3:AM: You discuss the contrasting ideas of ‘impaired action’ and kind of reject it don’t you? So could you say something about what’s wrong with saying that my choosing to act (i.e. handing over my money to a mugger or allowing a rapist to rape me) is only my action in a broken or impaired way?
JP: This view locates the problematic effect of coercion in the internal states I was just mentioning. The idea is that the victim is in some sense not properly connected with her actions. I think it is important to recognize that victims of wrongful coercion are still acting in a meaningful sense because there is a way in which we still regard those people as responsible for their choices. So suppose a terrorist threatens to kill your family unless you help her plant her bombs. Here the terrorist is certainly wrongfully coercing you. But it is still true that you are responsible for the choice you make in response. Of course, if you give in, the circumstances might lead us to evaluate your conduct less harshly than if you were an eager participant. But we need to recognize you as really acting in order for your conduct to be evaluable in the first place.
3:AM: You also reject some ideas of contemporary Kantians such as Christine Korsgaard and Onora O’Neill about ‘impaired consent’ but find something of value in this account. Is that right? Can you say something about this.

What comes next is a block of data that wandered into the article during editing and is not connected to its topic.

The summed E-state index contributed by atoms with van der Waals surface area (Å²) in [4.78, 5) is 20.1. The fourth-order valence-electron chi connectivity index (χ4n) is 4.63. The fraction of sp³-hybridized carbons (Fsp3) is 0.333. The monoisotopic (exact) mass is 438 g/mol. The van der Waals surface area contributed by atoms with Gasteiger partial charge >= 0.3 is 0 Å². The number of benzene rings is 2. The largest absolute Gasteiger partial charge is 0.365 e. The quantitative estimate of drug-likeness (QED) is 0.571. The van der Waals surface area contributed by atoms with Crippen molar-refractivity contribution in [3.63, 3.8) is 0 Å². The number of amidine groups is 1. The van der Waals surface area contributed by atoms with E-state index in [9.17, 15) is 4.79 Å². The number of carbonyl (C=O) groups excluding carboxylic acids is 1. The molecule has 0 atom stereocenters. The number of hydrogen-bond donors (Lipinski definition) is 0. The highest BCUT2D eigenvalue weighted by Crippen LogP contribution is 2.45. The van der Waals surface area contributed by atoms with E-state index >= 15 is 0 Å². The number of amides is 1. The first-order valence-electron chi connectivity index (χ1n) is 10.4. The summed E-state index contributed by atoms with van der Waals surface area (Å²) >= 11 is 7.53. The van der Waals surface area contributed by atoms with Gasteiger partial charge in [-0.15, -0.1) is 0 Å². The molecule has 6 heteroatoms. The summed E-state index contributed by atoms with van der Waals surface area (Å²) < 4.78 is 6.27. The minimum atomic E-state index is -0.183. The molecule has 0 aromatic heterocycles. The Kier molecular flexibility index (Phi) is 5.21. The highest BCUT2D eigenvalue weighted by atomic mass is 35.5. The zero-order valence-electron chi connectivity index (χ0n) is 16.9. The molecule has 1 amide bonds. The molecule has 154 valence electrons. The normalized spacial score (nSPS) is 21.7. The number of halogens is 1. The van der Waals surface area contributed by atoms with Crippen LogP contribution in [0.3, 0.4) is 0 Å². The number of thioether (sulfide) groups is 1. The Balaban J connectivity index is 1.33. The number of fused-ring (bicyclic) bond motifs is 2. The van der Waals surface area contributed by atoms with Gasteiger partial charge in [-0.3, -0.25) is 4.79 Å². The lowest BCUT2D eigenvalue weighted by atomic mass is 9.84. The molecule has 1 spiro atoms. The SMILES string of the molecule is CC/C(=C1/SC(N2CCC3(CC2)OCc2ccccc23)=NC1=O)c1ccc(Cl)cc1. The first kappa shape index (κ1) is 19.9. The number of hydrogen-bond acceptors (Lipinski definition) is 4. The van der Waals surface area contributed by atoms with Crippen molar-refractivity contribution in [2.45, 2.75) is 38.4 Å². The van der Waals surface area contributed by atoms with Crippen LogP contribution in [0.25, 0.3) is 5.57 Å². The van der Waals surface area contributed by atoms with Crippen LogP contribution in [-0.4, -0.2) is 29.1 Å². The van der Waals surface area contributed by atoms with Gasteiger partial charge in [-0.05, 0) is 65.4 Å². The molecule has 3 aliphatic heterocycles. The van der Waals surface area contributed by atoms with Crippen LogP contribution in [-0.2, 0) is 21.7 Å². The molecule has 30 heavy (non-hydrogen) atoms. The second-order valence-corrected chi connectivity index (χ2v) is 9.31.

JP: Let’s go back to the case of the mugger. As I mentioned, when you hand over your money, you can’t consent to let the mugger keep it. And this is a kind of problematic effect on the victim’s relationship with others. But the ability to consent isn’t the only kind of normative authority that you lack if you are the victim of impermissible coercion. So, suppose someone tried to wrongfully coerce you into making a promise. That promise wouldn’t bind you for the very same reason you can’t give consent to the mugger, namely, you lack the options you are entitled to have when deciding about whether to make the promise. So, I think that focusing on the victim’s impaired ability to consent is illuminating but not the whole story.
3:AM: One of the things you say about your approach is that we don’t need to completely define coercion before we can come to a sensible and rational position about the ethics of coercion. Can you say something about why you think this rejection of the definitional project is very important? Is it an approach that you have found obstructive to other aspects of philosophical investigation?